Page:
Noted comics fanatic Seth Meyers no doubt enjoys the all-out media blitzes of spandex-donning (actual costumes or mo-cap) of big Hollywood stars coming onto his Late Night to talk about the latest Marvel mega-franchise installment. But it’s pretty clear that Meyers really gets excited when he can squeeze in an appearance from one of the comic book writers and artists he admires, like Alex Ross, Geoff Johns, and Grant Morrison, who’s written, among myriad other cosmically weird and wonderful things, the fourth-wall-breaking Animal Man, over which Meyers will fanboy, if you have a hot minute.
So Thursday’s show saw Meyers bringing in another of his heroes who write his heroes, with DC Comics’ Brian Michael Bendis sitting down for a geek-friendly chat. Having recently decamped from his Marvel Comics home after 19 years in favor of the Distinguished Competition, Meyers compared the move to, say, Derek Jeter leaving the Yankees at the height of his career to play for Yankee arch-rivals (and Meyers’ other heroes) the Boston Red Sox. (Bendis, not a sports guy, instead agreed with Meyers that it was more like Superman defecting to The Avengers.)
And while the House Of Ideas is currently Bendis-less, Meyers pointed out that one of Bendis’ co-creations (with artist Sara Pichelli), new-generation Spider-Man Miles Morales, has only become more popular and influential thanks to the unqualified success of the brilliantly fun animated movie Spider-Man: Into The Spider-Verse. Calling the neophyte Miles’ journey a way to “expand the idea of what a hero is,” Bendis says that, like his new DC character Naomi, Miles’ story of discovery and inclusion is “Everything I’ve ever wanted out of the experience of telling stories.” He also called the movie better than his original source material, and called Miles resurgent popularity “a hug, and it never stops.”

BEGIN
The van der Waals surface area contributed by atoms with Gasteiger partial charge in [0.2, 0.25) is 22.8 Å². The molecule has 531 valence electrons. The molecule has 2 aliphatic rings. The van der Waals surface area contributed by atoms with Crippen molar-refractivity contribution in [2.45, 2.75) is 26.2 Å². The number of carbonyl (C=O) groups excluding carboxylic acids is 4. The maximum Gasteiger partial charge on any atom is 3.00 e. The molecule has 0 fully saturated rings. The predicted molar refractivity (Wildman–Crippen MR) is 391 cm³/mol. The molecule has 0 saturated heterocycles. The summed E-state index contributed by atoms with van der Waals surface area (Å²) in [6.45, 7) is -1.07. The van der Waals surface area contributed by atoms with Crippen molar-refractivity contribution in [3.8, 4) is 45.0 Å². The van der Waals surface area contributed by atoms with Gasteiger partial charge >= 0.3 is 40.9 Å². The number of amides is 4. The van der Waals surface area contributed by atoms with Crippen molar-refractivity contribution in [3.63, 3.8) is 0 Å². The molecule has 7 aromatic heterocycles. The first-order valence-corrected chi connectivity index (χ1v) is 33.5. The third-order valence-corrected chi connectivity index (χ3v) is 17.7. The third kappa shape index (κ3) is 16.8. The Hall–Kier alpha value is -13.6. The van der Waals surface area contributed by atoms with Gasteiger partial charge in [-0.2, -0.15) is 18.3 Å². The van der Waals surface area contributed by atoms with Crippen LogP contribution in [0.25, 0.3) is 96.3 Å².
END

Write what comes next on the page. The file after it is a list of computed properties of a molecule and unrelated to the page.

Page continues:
Not that Bendis’ DC defection means he’s out of storytelling ideas, as he’s currently writing the superheroic adventures of no less an icon than Superman. (He’s also rebooting the Legion Of Superheroes. Yes, again.) Marveling (sorry) at his own journey as “a little Jewish kid from Cleveland” following in the footsteps of Superman creators (and fellow Jewish kids from Cleveland) Jerry Siegel and Joe Shuster, Bendis fanned out on his new gig as hard or harder than Meyers was fanning out over him. Saying that writing for arguably the greatest superhero character of all has driven him to elevate his already pretty impressive game, Bendis told Meyers that the Man Of Steel has also asserted his legendarily spotless personality in the writer’s actual life. Describing writing Superman as getting up every morning thinking, “What would the greatest person think? What would the greatest person do?,” Bendis half-complained that it’s gotten tougher for him to be a jerk at the grocery store. Bendis explained that he’s had to train his brain to think good thoughts all the time to get into Superman’s head, which has, in turn, made him a better person in the real world. Which is a bit of Grant Morrison-like meta-fictional magic, when you think about it.